Oleg Zabluda's blog
Monday, September 24, 2012
CPR training
CPR training

http://en.wikipedia.org/wiki/Cardiopulmonary_resuscitation#Compression_only Compression-only (hands-only or cardiocerebral resuscitation) CPR is a technique that involves chest compressions without artificial respiration. It is recommended as the method of choice for the untrained rescuer [...] In adults with out-of-hospital cardiac arrest, compression-only CPR by the lay public has a higher success rate than standard CPR. The exceptions are cases of drownings, drug overdose, and arrest in children. [...] Ideal rhythm is to the beat of "Stayin' Alive" or "Another One Bites The Dust" (100 bpm). For those with non cardiac arrest and people less than 20 years of age, standard CPR is superior to compression-only CPR.

Bee Gees ♫ Stayin' Alive [High Quality]
Queen - 'Another One Bites the Dust'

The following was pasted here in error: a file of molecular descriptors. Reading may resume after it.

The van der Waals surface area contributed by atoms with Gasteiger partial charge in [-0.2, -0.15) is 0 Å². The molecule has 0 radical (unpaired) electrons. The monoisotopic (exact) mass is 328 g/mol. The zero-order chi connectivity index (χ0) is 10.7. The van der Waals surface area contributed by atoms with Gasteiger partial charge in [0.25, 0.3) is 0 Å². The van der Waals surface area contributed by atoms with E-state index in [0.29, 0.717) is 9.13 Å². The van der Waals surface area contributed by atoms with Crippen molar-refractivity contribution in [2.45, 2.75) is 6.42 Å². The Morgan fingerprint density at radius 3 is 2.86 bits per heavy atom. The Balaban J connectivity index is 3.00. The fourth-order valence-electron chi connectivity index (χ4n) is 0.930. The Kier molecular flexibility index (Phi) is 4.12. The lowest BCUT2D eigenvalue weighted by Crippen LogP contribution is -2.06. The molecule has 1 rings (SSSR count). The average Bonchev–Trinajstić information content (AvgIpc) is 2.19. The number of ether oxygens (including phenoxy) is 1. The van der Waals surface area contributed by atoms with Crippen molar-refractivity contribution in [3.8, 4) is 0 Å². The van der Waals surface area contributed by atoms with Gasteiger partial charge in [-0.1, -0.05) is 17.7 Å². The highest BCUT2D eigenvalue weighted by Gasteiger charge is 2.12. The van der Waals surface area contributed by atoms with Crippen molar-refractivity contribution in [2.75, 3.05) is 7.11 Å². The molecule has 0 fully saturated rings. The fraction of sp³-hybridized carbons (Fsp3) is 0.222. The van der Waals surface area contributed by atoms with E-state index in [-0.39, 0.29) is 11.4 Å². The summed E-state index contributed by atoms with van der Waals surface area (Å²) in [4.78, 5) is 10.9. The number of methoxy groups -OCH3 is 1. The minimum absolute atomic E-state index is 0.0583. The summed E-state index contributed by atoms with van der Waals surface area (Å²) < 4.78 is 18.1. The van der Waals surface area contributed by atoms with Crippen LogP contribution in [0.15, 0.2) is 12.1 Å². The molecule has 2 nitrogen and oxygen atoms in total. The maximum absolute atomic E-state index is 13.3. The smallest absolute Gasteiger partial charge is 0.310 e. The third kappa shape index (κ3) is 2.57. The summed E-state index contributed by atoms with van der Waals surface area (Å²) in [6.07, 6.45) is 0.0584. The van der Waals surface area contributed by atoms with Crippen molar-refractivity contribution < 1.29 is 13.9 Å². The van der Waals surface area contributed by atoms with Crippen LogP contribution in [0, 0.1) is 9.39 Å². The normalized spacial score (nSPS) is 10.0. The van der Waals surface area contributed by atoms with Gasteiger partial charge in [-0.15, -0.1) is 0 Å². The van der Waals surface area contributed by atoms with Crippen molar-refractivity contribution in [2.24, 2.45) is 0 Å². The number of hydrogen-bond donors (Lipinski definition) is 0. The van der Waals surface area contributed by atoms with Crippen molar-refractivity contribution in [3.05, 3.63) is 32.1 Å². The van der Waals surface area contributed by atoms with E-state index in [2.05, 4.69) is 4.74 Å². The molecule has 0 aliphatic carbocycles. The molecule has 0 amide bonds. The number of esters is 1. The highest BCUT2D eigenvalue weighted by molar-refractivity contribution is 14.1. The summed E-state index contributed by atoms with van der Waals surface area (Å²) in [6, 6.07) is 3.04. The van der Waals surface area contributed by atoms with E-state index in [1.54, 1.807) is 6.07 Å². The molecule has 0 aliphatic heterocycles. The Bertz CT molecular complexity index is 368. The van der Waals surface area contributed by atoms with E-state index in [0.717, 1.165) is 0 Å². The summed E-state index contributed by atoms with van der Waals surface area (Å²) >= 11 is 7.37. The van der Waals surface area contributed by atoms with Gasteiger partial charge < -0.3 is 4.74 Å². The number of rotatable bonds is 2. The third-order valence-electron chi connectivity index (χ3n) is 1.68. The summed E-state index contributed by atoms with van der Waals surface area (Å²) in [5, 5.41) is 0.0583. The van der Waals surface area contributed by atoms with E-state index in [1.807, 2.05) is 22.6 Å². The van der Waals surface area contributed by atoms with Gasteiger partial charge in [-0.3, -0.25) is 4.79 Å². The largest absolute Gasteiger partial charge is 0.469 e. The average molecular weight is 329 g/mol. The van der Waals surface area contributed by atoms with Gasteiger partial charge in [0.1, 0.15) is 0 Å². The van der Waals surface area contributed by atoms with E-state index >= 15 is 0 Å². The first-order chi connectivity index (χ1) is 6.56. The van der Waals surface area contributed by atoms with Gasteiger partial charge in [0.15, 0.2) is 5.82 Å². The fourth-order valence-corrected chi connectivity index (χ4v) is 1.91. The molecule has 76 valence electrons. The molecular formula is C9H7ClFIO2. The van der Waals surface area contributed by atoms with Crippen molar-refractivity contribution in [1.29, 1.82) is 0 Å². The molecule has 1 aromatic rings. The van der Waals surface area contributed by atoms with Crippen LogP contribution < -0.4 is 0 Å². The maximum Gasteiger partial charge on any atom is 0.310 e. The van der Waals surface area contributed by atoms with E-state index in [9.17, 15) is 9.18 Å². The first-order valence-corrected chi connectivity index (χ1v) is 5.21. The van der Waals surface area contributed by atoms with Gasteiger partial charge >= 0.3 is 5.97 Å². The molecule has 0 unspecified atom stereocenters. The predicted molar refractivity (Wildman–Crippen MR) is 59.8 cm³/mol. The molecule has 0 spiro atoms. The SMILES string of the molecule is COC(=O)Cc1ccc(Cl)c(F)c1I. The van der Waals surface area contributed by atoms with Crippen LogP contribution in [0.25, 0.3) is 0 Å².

Used alone, CPR will result in few complete recoveries, CPR does not restart the heart, it simply preserves the body for defibrillation and advanced life support by pumping blood through heart and brain. Apparently, people breath enough not to need artificial ventilation. On average, only 5–10% of people who receive CPR survive. As many of these patients may have a pulse that is impalpable by the layperson rescuer, the current consensus is to perform CPR on a patient who is not breathing. In cities such as Seattle where CPR training is widespread and defibrillation by EMS personnel follows quickly, the survival rate is about 30 percent. In cities such as New York, without those advantages, the survival rate is only 1–2 percent.


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